Healthy living

One in six cancers caused by infections

One in six cancers caused by infections Responsible for nearly two million cases of cancer worldwide

One in six cancers worldwide are caused by infections which can be prevented or treated, research suggests.

An estimated two million cases of cancer each year are caused by bacteria, viruses and parasites, which are potentially preventable or treatable, according to a study published in the journal Lancet Oncology.

Scientists from the International Agency for Research on Cancer in France looked at the proportion of new cancer cases related to infection for 27 cancers in 184 countries, and found that around 16 per cent of all cancers worldwide in 2008 were infection-related.

The proportion of cancers related to infection was about three times higher in developing countries than in developed ones, ranging from 7.4% in the UK to 32.7% in sub-Saharan Africa.

Infections caused by human papillomaviruses (HPV), Helicobacter pylori, and hepatitis B (HBV) and C viruses (HCV) were estimated to be responsible for 1.9 million cancer cases worldwide, most of which were gastric, liver and cervical cancers.

In women, cervical cancer accounted for around half of all infection-related cancers, while in men more than 80 per cent were liver and gastric cancers.

Study leaders Dr Catherine de Martel and Dr Martyn Plummer said: "Infections with certain viruses, bacteria, and parasites are one of the biggest and preventable causes of cancer worldwide.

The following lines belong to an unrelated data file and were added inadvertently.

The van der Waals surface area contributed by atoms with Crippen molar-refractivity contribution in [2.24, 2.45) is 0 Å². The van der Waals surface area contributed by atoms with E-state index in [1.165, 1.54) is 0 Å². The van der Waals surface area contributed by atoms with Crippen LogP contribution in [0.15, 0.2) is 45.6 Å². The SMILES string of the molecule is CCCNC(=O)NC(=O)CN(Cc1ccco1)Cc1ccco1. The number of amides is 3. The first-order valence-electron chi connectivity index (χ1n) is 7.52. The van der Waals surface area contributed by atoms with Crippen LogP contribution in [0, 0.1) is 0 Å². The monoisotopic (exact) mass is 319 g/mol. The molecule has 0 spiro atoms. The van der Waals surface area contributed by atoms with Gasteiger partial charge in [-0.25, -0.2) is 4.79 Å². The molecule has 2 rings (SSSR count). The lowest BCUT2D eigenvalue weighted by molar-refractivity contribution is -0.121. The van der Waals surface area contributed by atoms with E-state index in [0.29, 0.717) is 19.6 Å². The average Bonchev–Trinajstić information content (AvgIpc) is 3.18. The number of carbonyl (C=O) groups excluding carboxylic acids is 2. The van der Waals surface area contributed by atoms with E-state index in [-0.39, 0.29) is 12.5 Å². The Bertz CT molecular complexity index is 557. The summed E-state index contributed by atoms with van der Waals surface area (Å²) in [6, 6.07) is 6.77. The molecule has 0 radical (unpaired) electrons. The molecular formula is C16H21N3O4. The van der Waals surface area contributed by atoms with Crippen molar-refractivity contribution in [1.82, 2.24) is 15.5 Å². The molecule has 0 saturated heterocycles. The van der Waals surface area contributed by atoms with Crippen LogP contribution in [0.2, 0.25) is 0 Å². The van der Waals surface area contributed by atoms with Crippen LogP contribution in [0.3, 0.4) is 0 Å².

"Application of existing public-health methods for infection prevention, such as vaccination, safer injection practice, or antimicrobial treatments, could have a substantial effect on future burden of cancer worldwide."

Commenting on the research, Dr Goodarz Danaei, from Harvard School of Public Medicine, said: "Their estimates show the potential for preventive and therapeutic programmes in less developed countries to significantly reduce the global burden of cancer and the vast disparities across regions and countries.

"Since effective and relatively low-cost vaccines for HPV and HBV are available, increasing coverage should be a priority for health systems in high-burden countries."

This article was published on Wed 9 May 2012



Image © Centers for Disease Control and Prevention (phil.cdc.gov)


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